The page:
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customers, but you definitely don't want to create entries for foods if they don't
already exist in the database.
The final piece is a Shop service that coordinates purchases across the inventory
and customer accounting classes. It can be created by Blueprint and automatically
wired to the inventory and accounting beans:
value="Required" />
ref="inventory" />
ref="accounting" />
The shop implementation will have its inventory and account dependencies injected.
To handle a purchase, it decrements the stock levels of the food, and debits the total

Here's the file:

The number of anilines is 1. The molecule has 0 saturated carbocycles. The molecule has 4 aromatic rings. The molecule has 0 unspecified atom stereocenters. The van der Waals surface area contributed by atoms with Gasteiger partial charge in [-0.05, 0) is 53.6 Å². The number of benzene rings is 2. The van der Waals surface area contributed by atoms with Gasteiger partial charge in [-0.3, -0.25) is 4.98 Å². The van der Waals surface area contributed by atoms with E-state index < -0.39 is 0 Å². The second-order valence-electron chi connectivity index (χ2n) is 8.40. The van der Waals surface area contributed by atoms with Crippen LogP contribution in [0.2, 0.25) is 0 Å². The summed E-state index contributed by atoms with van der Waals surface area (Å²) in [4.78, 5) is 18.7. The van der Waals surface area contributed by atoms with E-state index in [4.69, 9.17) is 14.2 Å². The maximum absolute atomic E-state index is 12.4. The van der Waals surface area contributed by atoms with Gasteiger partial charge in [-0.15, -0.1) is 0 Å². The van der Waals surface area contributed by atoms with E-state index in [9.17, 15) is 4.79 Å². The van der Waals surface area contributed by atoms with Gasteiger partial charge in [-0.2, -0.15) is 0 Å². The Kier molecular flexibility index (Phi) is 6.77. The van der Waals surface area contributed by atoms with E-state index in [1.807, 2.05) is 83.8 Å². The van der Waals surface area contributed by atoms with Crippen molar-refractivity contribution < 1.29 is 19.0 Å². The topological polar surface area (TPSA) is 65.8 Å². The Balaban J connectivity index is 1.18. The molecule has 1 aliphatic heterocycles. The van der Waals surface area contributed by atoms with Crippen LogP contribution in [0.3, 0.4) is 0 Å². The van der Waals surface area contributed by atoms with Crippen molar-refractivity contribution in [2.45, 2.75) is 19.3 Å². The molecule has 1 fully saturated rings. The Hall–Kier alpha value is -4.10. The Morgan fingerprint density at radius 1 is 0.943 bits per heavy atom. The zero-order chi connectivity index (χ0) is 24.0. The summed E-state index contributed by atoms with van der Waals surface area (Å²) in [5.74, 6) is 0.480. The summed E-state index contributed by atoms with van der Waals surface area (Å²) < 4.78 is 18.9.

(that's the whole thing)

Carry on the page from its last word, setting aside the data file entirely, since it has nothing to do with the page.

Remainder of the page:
cost to the customer's account:
public int removeStock(String name, int quantity) {
FoodImpl food = getFood(name);
int currentLevel = food.getQuantityInStock();
int newLevel = currentLevel - quantity;
if (newLevel >= 0) {
return newLevel;
} else {
throw new IllegalArgumentException(
"Cannot have level below 0: " + newLevel);
You don't want customers to be able to rack up credit indefinitely. If they've exceeded
their credit limit, no changes are made to the database and an exception is thrown.
All that remains now is to hook the Shop service up to the web frontend. Start by liven-
ing up the display of the special offers. Instead of a static list of special offers, users
should be able to click on a food and bring up a purchase page (figure 3.12).
The link should lead to a new servlet that allows users to buy the food by filling in a
customer name and a purchase quantity (figure 3.13).
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